WASHINGTON (Reuters) — Jim Brady, Ronald Reagan’s former press secretary, on Wednesday marked the 30th anniversary of the presidential assassination attempt that left him in a wheelchair by urging congressmen to toughen gun control.
Thirteen years after the shooting, Brady’s and his wife Sarah’s advocacy of tightened gun controls resulted in the Brady bill, a law requiring an immediate background check for handgun purchases.
The Bradys say gun control has become more lax in recent years, increasing chances of events like January’s mass shooting in Arizona, in which six people were killed and Congresswoman Gabrielle Giffords was among the 13 wounded.
“I would not be sitting here in this damn wheelchair, if we had common sense legislation,” Jim Brady said.
Similar to Giffords, Brady was initially reported to be dead after being shot in the head by a gunman.
Republican Reagan’s would-be assassin was determined to be mentally ill, and the mental competency of the suspect in the Giffords shooting is also being questioned.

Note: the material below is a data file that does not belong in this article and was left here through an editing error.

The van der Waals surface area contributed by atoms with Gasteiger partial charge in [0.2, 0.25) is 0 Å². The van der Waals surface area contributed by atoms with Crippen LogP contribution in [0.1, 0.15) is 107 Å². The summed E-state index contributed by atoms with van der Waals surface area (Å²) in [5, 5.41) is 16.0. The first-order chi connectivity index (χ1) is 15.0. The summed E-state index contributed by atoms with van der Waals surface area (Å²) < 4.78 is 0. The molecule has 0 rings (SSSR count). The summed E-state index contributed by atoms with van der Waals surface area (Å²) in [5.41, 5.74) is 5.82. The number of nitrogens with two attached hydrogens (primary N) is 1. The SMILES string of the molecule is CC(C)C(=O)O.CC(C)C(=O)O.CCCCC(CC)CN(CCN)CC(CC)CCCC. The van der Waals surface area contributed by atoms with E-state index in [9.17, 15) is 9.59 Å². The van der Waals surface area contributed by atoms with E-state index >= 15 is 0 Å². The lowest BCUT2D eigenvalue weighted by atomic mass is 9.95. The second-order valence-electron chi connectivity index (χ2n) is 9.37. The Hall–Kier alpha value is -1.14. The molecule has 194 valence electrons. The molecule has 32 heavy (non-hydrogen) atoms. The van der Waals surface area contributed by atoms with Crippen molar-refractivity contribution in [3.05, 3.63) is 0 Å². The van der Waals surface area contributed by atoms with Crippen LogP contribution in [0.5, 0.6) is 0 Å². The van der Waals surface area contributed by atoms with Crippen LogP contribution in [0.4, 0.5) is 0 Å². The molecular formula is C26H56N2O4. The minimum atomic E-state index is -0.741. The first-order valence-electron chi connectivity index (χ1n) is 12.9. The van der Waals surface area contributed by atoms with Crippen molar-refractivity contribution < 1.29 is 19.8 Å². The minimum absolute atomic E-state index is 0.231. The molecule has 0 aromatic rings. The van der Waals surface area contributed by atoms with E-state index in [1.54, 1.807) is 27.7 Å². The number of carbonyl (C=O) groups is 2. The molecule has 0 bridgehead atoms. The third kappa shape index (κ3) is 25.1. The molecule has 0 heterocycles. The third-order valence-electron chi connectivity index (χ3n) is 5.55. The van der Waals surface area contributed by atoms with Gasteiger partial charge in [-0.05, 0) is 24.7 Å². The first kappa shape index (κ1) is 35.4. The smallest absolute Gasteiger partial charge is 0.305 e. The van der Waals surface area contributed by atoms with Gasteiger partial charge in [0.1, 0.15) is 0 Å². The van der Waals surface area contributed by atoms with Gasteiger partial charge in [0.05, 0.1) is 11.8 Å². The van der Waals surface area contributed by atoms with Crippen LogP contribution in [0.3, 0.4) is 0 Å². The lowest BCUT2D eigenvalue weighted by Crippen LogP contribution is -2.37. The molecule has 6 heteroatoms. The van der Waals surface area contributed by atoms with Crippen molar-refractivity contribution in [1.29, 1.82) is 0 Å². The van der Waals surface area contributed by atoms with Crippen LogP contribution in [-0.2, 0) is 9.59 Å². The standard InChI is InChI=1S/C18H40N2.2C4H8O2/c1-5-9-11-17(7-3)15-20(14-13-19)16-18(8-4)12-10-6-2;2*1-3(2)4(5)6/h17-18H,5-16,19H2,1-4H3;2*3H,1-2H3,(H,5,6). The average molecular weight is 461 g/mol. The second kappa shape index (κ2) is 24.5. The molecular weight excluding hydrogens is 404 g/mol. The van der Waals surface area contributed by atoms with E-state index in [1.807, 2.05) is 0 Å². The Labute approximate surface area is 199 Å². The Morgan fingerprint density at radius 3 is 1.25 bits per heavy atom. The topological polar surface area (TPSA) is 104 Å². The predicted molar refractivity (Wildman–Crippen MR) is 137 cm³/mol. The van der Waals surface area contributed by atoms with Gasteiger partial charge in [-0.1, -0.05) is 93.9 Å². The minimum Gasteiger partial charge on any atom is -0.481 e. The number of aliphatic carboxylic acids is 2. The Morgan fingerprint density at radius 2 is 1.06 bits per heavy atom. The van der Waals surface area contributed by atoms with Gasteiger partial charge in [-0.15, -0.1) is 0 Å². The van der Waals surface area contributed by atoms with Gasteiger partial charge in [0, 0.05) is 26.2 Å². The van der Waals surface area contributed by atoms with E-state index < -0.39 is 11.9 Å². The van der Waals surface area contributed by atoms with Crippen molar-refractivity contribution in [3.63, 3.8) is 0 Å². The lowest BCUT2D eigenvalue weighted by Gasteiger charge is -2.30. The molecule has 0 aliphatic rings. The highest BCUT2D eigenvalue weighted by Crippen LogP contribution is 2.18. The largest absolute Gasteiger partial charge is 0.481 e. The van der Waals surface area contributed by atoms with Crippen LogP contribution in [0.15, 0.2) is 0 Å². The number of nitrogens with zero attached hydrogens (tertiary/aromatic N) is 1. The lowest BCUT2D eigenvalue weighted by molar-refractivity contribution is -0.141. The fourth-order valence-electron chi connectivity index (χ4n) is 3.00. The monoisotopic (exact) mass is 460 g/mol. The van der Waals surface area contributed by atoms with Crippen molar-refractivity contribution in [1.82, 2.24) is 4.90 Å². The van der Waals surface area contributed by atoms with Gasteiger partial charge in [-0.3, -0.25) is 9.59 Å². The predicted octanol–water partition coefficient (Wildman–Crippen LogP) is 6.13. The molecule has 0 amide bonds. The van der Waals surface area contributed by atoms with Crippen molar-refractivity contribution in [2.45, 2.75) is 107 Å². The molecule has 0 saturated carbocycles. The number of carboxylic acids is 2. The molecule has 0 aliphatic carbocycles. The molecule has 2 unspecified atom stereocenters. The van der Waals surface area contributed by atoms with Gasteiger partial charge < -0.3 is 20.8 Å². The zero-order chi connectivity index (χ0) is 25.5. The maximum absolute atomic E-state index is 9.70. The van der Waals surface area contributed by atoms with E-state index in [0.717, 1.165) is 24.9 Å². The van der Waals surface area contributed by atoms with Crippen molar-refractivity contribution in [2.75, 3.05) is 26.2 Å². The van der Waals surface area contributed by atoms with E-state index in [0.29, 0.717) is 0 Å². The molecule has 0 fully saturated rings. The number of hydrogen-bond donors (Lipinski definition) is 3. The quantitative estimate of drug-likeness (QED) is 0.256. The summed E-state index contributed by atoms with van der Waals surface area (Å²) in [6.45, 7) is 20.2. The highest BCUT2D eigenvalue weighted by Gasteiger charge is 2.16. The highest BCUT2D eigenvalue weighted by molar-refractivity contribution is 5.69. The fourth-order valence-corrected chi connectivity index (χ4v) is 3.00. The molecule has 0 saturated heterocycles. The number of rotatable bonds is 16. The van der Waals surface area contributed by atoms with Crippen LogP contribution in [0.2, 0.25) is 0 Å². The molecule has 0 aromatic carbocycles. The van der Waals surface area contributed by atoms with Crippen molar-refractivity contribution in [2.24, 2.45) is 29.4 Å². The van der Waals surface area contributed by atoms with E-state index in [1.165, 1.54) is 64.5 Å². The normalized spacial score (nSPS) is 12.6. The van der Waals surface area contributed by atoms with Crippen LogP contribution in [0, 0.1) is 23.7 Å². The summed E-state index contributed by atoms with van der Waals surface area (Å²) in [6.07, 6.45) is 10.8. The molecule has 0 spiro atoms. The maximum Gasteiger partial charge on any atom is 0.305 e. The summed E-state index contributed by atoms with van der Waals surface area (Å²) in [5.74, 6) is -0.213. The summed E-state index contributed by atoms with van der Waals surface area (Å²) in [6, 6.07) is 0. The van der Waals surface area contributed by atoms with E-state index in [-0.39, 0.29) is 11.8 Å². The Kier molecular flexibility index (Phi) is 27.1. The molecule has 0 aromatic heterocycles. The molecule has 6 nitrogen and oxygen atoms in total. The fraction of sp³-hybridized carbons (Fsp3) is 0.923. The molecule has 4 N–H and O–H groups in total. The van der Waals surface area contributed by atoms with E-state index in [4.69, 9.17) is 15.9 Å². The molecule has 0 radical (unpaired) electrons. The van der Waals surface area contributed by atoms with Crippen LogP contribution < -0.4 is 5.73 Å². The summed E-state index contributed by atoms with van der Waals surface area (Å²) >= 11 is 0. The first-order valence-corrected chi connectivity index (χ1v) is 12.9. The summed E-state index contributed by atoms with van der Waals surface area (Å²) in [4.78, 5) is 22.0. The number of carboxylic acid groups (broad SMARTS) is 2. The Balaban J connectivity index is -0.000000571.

After a long recovery, Brady still has slurred speech and limited mobility.
His appearance on the Hill on Wednesday was in support of legislation that bans large capacity ammunition magazines and a separate piece of legislation requiring background checks at gun shows.
The Large Capacity Ammunition Feeding Device Act was introduced within two weeks of the Tucson shooting, during which the gunman used an extended clip.
“The deadly device turns handguns into weapons of mass destruction,” sponsor of the Senate version of the bill Frank Lautenberg, a New Jersey Democrat, said at the news conference.
“Huge gun magazines belong on the battlefield, not on our streets.”
Although the Brady Bill had wide support in the early 1990s, any legislation updating the law may be difficult to get through the House of Representatives, where Republicans, generally friendlier to gun rights than Democrats, are in the majority.
Acknowledging this reality, Representative Carolyn McCarthy, a New York Democrat and sponsor of the house version of the bill, said supporters were using the Bradys’ reputation on the Hill to get Republicans on board, which they have failed to do so far.
“When it comes to gun violence, we don’t see a bullet judging someone whether they are Republican or Democrat and I know I’ve got a lot of Republicans that are on the hill that want to support this bill.
Editing by Jerry Norton